On one hand, a ferry service between Park St and Kelvin
Peninsula is described as a missing link, while on the other,
it is an unwanted commercial activity in a residential area,
commissioners heard yesterday.
The ferry service is proposed to operate from 6am to either
10pm or midnight, depending on the season, and the proposal
has divided public opinion.
Yesterday was day one of the resource consent hearing for the
Narrows Ferry, scheduled to continue today and tomorrow
before commissioners David Whitney and David Clarke.
Real Journeys Ltd, which operates TSS Earnslaw and over 30
other vessels, has applied for consent for the proposed
two-ferry service and associated structures.
The Queenstown Lakes District Council recommends consent be
refused for the proposal in its present form.
Real Journeys' commercial director Antony McQuilkin told the
commissioners the proposed ''Bumble Bee Ferry'' would be
electrically powered, ''virtually silent'', ''create very
little wake'' and ''is not radical, it is obvious''.
Conversely, the commissioners heard opposing views from some
Park St residents.
Resident Philip Sanford, said the street was the last
remaining lakeside area near the central business district
with no commercial activity and ''it must remain this way''.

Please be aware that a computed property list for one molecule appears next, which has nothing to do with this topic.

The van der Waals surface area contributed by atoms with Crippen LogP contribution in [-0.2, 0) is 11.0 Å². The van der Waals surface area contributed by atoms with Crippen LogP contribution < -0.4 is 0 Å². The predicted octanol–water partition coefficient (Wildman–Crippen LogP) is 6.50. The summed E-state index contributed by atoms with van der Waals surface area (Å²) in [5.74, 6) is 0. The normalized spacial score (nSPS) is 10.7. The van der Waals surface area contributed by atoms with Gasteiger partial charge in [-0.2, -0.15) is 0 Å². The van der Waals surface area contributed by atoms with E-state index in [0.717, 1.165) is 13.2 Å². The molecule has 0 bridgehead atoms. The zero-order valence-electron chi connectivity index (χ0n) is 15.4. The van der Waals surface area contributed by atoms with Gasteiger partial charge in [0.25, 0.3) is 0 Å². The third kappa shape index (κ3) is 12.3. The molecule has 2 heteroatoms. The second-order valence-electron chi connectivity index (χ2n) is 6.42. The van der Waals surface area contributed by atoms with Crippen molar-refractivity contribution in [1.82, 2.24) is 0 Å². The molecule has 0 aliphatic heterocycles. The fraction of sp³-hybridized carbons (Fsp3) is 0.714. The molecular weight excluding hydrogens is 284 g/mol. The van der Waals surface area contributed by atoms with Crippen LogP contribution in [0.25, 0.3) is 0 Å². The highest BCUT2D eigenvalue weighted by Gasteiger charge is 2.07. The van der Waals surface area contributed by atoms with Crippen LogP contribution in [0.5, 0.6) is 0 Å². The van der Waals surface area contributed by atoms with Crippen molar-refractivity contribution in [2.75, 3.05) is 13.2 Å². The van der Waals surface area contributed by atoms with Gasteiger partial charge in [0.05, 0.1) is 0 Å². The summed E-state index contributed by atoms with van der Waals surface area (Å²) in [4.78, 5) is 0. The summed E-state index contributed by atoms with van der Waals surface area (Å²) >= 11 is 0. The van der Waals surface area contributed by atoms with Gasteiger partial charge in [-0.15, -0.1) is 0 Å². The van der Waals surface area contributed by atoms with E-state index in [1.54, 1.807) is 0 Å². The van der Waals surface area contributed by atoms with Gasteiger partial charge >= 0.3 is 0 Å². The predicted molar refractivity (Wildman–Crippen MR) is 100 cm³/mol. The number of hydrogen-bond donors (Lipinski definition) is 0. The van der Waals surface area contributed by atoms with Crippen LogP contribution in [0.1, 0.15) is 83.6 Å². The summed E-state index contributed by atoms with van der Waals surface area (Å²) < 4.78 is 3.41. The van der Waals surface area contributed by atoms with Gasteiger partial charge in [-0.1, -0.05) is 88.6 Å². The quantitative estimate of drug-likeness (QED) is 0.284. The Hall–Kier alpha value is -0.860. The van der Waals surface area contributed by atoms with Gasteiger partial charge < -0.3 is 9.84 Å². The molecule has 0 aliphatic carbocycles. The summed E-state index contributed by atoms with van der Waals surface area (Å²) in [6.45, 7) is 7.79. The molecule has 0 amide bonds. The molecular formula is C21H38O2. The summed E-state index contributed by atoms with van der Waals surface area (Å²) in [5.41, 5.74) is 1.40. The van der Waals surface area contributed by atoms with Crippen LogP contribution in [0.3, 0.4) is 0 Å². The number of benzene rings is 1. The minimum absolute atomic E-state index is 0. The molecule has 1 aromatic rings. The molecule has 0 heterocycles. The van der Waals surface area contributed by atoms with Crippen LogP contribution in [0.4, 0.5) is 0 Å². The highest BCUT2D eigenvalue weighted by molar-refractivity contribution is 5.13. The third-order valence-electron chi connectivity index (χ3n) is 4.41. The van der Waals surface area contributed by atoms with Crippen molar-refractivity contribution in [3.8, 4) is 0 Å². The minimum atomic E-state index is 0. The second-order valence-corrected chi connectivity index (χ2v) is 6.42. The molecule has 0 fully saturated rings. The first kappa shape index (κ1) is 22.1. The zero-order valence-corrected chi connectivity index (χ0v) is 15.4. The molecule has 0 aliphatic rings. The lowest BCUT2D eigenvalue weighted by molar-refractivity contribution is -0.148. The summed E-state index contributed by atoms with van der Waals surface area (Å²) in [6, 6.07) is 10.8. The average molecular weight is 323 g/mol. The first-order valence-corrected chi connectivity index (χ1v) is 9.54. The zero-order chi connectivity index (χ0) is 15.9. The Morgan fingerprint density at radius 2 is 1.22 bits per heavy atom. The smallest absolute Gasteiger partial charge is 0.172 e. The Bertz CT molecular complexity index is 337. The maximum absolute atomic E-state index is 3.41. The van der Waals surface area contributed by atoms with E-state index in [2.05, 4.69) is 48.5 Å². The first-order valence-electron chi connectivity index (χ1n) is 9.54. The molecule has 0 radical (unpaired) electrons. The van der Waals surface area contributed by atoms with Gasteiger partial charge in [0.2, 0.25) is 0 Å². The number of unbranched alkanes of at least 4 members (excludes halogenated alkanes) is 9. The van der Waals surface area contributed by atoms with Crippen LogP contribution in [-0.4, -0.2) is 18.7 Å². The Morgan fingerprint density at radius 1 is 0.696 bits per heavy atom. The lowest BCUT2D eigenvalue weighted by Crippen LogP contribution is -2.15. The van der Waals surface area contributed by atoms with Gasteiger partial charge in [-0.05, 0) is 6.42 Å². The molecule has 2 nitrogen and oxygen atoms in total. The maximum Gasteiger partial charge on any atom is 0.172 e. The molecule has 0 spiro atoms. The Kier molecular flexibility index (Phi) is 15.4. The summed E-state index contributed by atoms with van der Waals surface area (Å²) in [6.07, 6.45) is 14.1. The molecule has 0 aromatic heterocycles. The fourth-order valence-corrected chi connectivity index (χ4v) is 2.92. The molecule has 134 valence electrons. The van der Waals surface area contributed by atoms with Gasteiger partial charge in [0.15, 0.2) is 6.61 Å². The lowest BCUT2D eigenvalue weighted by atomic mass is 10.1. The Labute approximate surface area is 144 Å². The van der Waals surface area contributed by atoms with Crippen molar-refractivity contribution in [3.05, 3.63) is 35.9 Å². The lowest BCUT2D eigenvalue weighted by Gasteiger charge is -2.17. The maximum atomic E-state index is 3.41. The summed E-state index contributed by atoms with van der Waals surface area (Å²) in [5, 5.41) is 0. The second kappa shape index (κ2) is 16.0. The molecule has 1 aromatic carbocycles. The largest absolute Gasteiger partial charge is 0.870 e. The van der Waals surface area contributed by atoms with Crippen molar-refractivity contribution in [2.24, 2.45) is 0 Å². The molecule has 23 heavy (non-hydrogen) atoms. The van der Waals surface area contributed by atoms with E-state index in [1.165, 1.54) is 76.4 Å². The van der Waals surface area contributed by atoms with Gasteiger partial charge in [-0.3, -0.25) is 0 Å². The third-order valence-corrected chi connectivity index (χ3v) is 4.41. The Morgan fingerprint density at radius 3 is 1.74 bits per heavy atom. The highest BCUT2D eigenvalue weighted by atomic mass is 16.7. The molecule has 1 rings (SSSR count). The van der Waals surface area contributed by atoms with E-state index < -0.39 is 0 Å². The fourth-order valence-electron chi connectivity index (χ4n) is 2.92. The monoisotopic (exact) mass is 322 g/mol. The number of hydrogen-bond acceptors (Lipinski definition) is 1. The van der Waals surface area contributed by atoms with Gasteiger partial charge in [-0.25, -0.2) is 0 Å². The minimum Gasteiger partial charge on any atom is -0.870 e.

Furthermore, the size of the jetties and pontoons would have
major effects on lake users, noise from people waiting for
ferries, especially late at night, and rubbish, bottles in
particular, would be a problem, Mr Sanford said.
The proposal includes a ferry terminal at Park St, which
would consist of a jetty on the lake foreshore and lakebed, a
floating breakwater and a passenger building; and a Kelvin
Peninsula terminal would consist of a jetty on the lake
foreshore and lakebed and a passenger building.
Mr McQuilkin said Real Journeys anticipates a trial ferry
could be in operation ''for a period of up to two years in
order to test the economic viability of the proposal'' and
the jetty structures would be put in place if the permanent
ferry service was implemented.
The resource consent application generated 55 submissions in
support, 51 in opposition and six neutral.
Mr McQuilkin said the proposed route from the Jubilee Park
area of Park St to the western end of the Wakatipu Yacht Club
site is about 320m and the total voyage time, including
manoeuvring and docking, ''should be less than five
The yacht club is scheduled to make a verbal submission in
opposition to the proposal and in its written submission said
the lake near the club could be congested at times and ''an
unacceptable reduction in the level of safety'' would result
if the ferry was used the area.
Mr McQuilkin countered concerns from some submitters
regarding noise pollution, saying a main concern appeared to
be the possibility of noise from drunken passengers.
Sir Eion Edgar, as a patron of the Queenstown Trails Trust
and a resident of Kelvin Heights, spoke in support of
The hearing is expected to continue this morning.